Innovative thought leaders in Germany explore our digital future
July 18, 2022 | 4 min read
By Petra Ullrich
Recipients of the Think Digital Scholarship 2022 talk about how digitization could transform our future
Over the past two years, digital transformation has gained a new urgency. Everyone has had to face the upheavals triggered by the pandemic, with digitization being an essential part in finding answers to certain questions.
Digitization has not only been shaping our private lives but also the way we manage our everyday work: the household robot now takes care of vacuuming, lectures can be followed from anywhere, digital work concepts are creating a whole new, modern form of flexible working.
While some are still adjusting and getting used to these changes, others are already exploring the digital trends of tomorrow. How will digitization continue to change our lives in the coming years?
This was one of the questions addressed by the 20 fellows of the Think Digital Scholarship 2022(opens in new tab/window) at the kick-off event May 13 in Munich.
Now in its fourth round, Think Digital is a scholarship for students in the Munich area — the first of its kind. The scholarship supports technology-enthusiastic students who have demonstrated exceptional professional success in the digital field and seek to play a leading role in shaping our future. In that way, Think Digital is designed to strengthen and expand their digital skills to support them in the future development of visionary digital ideas.
The initiator of this unique scholarship is the Internet Business Cluster (IBC)(opens in new tab/window), consisting of the Ludwig Maximilian University of Munich (LMU)(opens in new tab/window) and the University of Regensburg(opens in new tab/window) in collaboration with various companies including Elsevier.
Fellows reflect on the evolution of the digital age
The kick-off event started off with a welcoming speech by Prof Dr Johann Kranz(opens in new tab/window), IBC Chairman and Chair of Digital Services and Sustainability at LMU, and Ingo Faecks(opens in new tab/window), IBC Board Member and Executive Board Member of Serviceplan Group(opens in new tab/window). Afterwards, the scholarship holders received an exclusive starter kit and the valuable opportunity to network and exchange ideas at lunch with attending company representatives.
Topics discussed included the digital transformation of recent years and future trends and challenges and risks posed by advancing digitization. The nine women and 11 men of this year’s Think Digital cohort focused on questions such as:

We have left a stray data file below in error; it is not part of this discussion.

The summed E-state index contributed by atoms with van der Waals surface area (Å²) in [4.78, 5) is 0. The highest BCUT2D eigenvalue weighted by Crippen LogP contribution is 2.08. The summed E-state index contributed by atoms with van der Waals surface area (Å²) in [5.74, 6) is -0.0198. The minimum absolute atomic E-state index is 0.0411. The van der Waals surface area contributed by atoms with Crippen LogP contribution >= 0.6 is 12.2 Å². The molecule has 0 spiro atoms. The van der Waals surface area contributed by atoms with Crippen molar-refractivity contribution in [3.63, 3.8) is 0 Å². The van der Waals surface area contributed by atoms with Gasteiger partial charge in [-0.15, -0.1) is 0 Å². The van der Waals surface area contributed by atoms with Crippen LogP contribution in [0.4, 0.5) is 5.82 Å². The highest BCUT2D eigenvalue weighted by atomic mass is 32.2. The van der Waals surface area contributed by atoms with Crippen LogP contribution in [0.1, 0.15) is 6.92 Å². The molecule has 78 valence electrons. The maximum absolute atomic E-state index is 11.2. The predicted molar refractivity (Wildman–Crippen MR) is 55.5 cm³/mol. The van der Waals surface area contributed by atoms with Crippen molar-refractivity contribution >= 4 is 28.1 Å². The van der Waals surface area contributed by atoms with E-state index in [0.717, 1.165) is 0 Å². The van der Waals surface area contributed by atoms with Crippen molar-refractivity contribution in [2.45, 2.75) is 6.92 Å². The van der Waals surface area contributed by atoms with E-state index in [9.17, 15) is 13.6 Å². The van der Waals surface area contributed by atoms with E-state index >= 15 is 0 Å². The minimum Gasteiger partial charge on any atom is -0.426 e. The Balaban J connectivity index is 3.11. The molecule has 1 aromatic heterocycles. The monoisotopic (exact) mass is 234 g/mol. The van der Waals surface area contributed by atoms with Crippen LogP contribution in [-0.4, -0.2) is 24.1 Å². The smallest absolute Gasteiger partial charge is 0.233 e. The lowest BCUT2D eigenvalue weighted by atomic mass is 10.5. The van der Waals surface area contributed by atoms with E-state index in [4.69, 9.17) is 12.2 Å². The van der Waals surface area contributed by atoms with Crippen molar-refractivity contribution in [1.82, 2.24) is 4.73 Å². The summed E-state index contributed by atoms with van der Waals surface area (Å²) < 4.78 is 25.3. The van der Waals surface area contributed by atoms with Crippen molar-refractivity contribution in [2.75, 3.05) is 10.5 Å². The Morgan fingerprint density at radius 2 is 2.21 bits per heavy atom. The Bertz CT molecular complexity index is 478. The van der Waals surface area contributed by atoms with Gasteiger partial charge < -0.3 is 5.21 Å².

Where has digital transformation had the greatest impact on our lives in recent years?
How will digitization change students’ lives in the coming years?
What are the dangers of increasing digitization, and how can they be prevented?
The students based their answers on personal interests and their experiences in the digital field. For example, Paul Klausing, who studies Responsibility in Science, Engineering and Technology at LMU, drew attention to the blending of two distinct worlds:
"The global crises of recent years have completely erased the separation of my analog and digital worlds."
Sissi Spendel shared personal mid-pandemic experiences, explaining that she never imagined that her architecture studies would also run completely online:
"The fact that this was made possible after all shows how important digitization is in our world."
Regarding digital future trends, Lisa Knauck, Politics and Technology student at the Technical University of Munich(opens in new tab/window), highlighted the development of artificial intelligence, especially deep learning, as well as digitization in relation to climate change.
Verim Ajdini questioned “how the metaverse of the future can be used to improve the user experience and how blockchain can be used to enable digital sustainability.”
Sharing this curiosity about the metaverse is Julia Yukovich, who is studying Chemical Engineering at the Technical University of Munich. She reported:
"A week ago, I toured a lab via Gesture Spot from Boston Dynamics. Developing that further and soon being able to control entire plants and robots from the metaverse — unique."
Meanwhile, Henrik Petersen, Management and Technology student at the Technical University of Munich, focused on the digital potential for shaping the future in a completely different area: the education system.
“Children need to be excited about education,” he said. To that end, he sees virtual learning spaces as a meaningful way to make education more interactive and fun.
When asked about the dangers and risks of increasing digitization, Áron Németh, a Development, Production and Management student at the Technical University of Munich, drew attention to the vast amounts of information available, which are often processed without interpretation or context. His solution:
"Data should be checked for its source and used in context."
At the same time, Consumer Science student Valentina Ehle highlighted the potential overburdening of society by the digital transformation and suggested prevention through “integrating digitization into the school curriculum and establishing a culture of lifelong learning.”
In the end, the drive to learn may have been one of the decisive reasons for the 20 aspiring entrepreneurs to apply for the Think Digital scholarship, where they will benefit from more than a refined skill set. Among the 2022 cohort, there is also great motivation to become part of the vibrant digital network of the Munich metropolitan region and to actively shape our future as digital thought leaders through exchange and collaboration.